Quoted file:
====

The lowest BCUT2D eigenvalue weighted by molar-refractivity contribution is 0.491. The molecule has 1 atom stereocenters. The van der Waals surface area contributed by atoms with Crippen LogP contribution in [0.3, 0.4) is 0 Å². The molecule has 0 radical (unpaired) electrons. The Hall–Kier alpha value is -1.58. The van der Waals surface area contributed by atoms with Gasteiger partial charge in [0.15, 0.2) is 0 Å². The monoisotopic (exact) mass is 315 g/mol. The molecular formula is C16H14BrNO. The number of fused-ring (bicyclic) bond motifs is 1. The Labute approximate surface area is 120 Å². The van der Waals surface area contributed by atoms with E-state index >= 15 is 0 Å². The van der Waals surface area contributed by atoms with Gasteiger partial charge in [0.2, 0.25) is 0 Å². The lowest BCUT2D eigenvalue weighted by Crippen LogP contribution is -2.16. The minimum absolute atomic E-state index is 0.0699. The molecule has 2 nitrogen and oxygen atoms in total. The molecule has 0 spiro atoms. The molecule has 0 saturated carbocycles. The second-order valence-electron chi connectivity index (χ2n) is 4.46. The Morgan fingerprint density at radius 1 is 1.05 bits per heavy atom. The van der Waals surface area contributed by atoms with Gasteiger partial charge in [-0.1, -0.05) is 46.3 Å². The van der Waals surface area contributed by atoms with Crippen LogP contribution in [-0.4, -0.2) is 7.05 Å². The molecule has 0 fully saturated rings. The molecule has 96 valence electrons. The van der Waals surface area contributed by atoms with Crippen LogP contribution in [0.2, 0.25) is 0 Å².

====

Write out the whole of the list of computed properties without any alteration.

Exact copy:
The lowest BCUT2D eigenvalue weighted by molar-refractivity contribution is 0.491. The molecule has 1 atom stereocenters. The van der Waals surface area contributed by atoms with Crippen LogP contribution in [0.3, 0.4) is 0 Å². The molecule has 0 radical (unpaired) electrons. The Hall–Kier alpha value is -1.58. The van der Waals surface area contributed by atoms with Gasteiger partial charge in [0.15, 0.2) is 0 Å². The monoisotopic (exact) mass is 315 g/mol. The molecular formula is C16H14BrNO. The number of fused-ring (bicyclic) bond motifs is 1. The Labute approximate surface area is 120 Å². The van der Waals surface area contributed by atoms with E-state index >= 15 is 0 Å². The van der Waals surface area contributed by atoms with Gasteiger partial charge in [0.2, 0.25) is 0 Å². The lowest BCUT2D eigenvalue weighted by Crippen LogP contribution is -2.16. The minimum absolute atomic E-state index is 0.0699. The molecule has 2 nitrogen and oxygen atoms in total. The molecule has 0 spiro atoms. The molecule has 0 saturated carbocycles. The second-order valence-electron chi connectivity index (χ2n) is 4.46. The Morgan fingerprint density at radius 1 is 1.05 bits per heavy atom. The van der Waals surface area contributed by atoms with Gasteiger partial charge in [-0.1, -0.05) is 46.3 Å². The van der Waals surface area contributed by atoms with Crippen LogP contribution in [-0.4, -0.2) is 7.05 Å². The molecule has 0 fully saturated rings. The molecule has 96 valence electrons. The van der Waals surface area contributed by atoms with Crippen LogP contribution in [0.2, 0.25) is 0 Å².